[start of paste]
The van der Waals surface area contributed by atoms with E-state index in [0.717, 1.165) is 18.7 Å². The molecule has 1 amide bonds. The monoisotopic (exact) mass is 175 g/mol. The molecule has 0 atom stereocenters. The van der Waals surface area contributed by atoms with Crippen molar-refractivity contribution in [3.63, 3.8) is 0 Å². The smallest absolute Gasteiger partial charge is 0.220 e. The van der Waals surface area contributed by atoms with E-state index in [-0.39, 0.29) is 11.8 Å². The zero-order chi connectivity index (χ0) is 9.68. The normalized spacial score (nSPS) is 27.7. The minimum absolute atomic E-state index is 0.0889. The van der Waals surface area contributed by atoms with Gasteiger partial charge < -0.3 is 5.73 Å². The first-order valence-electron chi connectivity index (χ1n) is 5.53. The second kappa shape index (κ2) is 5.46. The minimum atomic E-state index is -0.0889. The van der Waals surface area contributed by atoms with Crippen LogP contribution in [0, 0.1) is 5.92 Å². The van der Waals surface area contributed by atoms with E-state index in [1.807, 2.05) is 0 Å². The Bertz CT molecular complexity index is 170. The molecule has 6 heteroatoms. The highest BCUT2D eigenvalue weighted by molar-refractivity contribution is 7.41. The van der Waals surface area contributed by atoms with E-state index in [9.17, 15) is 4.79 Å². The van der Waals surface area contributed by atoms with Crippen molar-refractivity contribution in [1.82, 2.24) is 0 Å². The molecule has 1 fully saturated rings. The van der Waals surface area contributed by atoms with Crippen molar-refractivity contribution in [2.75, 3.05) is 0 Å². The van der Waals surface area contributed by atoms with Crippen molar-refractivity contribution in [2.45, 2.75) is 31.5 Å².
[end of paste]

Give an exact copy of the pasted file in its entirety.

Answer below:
The van der Waals surface area contributed by atoms with E-state index in [0.717, 1.165) is 18.7 Å². The molecule has 1 amide bonds. The monoisotopic (exact) mass is 175 g/mol. The molecule has 0 atom stereocenters. The van der Waals surface area contributed by atoms with Crippen molar-refractivity contribution in [3.63, 3.8) is 0 Å². The smallest absolute Gasteiger partial charge is 0.220 e. The van der Waals surface area contributed by atoms with E-state index in [-0.39, 0.29) is 11.8 Å². The zero-order chi connectivity index (χ0) is 9.68. The normalized spacial score (nSPS) is 27.7. The minimum absolute atomic E-state index is 0.0889. The van der Waals surface area contributed by atoms with Gasteiger partial charge < -0.3 is 5.73 Å². The first-order valence-electron chi connectivity index (χ1n) is 5.53. The second kappa shape index (κ2) is 5.46. The minimum atomic E-state index is -0.0889. The van der Waals surface area contributed by atoms with Crippen LogP contribution in [0, 0.1) is 5.92 Å². The van der Waals surface area contributed by atoms with E-state index in [1.807, 2.05) is 0 Å². The Bertz CT molecular complexity index is 170. The molecule has 6 heteroatoms. The highest BCUT2D eigenvalue weighted by molar-refractivity contribution is 7.41. The van der Waals surface area contributed by atoms with E-state index in [9.17, 15) is 4.79 Å². The van der Waals surface area contributed by atoms with Crippen molar-refractivity contribution in [1.82, 2.24) is 0 Å². The molecule has 1 fully saturated rings. The van der Waals surface area contributed by atoms with Crippen molar-refractivity contribution in [2.75, 3.05) is 0 Å². The van der Waals surface area contributed by atoms with Crippen molar-refractivity contribution in [2.45, 2.75) is 31.5 Å².